Everything You Need to Know About Visiting Morpeth
This bustling and charming town is packed with hidden gems, great restaurants and high-street shops
Morpeth’s restaurant scene really punches above its weight for a town this size. Recent openings include an outpost of steak-slingers Tomahawk, as well as Yasu, which serves up authentic Greek cuisine just next to the Clock Tower (if Greek food if your thing, Niko’s is another good choice). Longstanding favourite Lollo Rosso is still the place to go for a buzzing atmosphere, homemade Italian dishes and a warm welcome. Bar Luga serves a good gastro pub-style menu, and if you’re looking for something spicy, try Tandoor Mahal or Nadon Thai (make sure you order the drunken noodles).
In the heart of the town, The Auction House has cosy, newly-refurbished rooms with heaps of style and unique features, from copper roll top baths to four-poster beds. Just south of Morpeth in Stannington, St Mary’s Inn offers bright, airy rooms above its busy bar and restaurant (and it’s dog friendly too). Meanwhile if you head north of the town you’ll find the luxurious but welcoming Eshott Hall, which has period features, contemporary style, boutique bedrooms and elegant dining.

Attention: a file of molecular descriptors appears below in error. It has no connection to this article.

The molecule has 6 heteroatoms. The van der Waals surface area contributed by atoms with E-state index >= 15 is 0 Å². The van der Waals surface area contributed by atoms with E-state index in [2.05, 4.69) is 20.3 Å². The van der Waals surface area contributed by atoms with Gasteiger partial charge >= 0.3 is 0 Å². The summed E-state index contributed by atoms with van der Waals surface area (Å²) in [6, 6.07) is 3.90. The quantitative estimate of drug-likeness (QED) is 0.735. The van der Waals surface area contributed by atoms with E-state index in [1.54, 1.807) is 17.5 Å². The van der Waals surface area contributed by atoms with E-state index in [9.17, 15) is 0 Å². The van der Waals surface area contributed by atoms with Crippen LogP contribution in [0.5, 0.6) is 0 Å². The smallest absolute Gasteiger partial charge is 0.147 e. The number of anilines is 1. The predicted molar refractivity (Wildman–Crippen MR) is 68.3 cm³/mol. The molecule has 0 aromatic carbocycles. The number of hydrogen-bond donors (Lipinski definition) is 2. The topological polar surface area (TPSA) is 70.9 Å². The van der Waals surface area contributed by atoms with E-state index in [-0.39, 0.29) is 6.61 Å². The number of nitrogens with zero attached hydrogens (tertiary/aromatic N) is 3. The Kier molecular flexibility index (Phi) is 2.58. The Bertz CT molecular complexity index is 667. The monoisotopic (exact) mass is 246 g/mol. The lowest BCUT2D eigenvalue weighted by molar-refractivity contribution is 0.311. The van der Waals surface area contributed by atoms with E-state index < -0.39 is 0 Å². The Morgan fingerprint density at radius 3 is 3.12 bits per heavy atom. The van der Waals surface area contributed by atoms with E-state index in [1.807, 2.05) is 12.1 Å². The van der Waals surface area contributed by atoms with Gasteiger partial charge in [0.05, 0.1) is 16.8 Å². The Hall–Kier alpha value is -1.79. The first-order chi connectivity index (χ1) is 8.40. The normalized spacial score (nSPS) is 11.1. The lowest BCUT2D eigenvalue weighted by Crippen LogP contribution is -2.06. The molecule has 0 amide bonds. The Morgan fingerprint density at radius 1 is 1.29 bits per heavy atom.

The first Saturday of each month sees Morpeth Farmers’ Market take over the Market Place, offering everything from sausages and plants to honey. Morpeth’s long-standing independent department store, Rutherford & Co, is still a smart and imposing presence on Bridge Street, and has a great home section as well as beauty and fashion. Sanderson Arcade is packed with high-street names, while you’ll find plenty of independents on Newgate Street, the Market Place and Oldgate (The Bee and Botanist is a fab florist, T&G Allan is the place for toys, and R Martins is the best place to go for homemade steak pies and fresh local meat).
In Morpeth’s Carlisle Park you can explore the woodlands, gardens, play areas and the William Turner Garden, as well as hiring rowing boats and taking a turn on the river. History buffs can head to Morpeth Chantry Bagpipe Museum to learn about the Northumbrian pipes which are a part of the area’s heritage, while Whitehouse Farm Centre is a great place to take the family. Spread across 40 acres just south of the town, kids can meet, handle and feed a huge variety of animals, from the traditional to the exotic, as well as wearing themselves out with activities and play areas, and taking a tractor ride.
Around the corner
You don’t have to travel far from Morpeth to find a decent country pub – this part of Northumberland is packed with them. In Mitford, The Plough has recently changed its offering and now serves a Caribbean-inspired menu (we’d recommend choosing a few of the small plates). In a more traditional vein, The Beresford Arms in Whalton serves a menu which includes plenty of good quality pub classics and does a great Sunday lunch, while up the road at Meldon The Dyke Neuk is a traditional pub with a bar and restaurant, both of which serve a varied menu.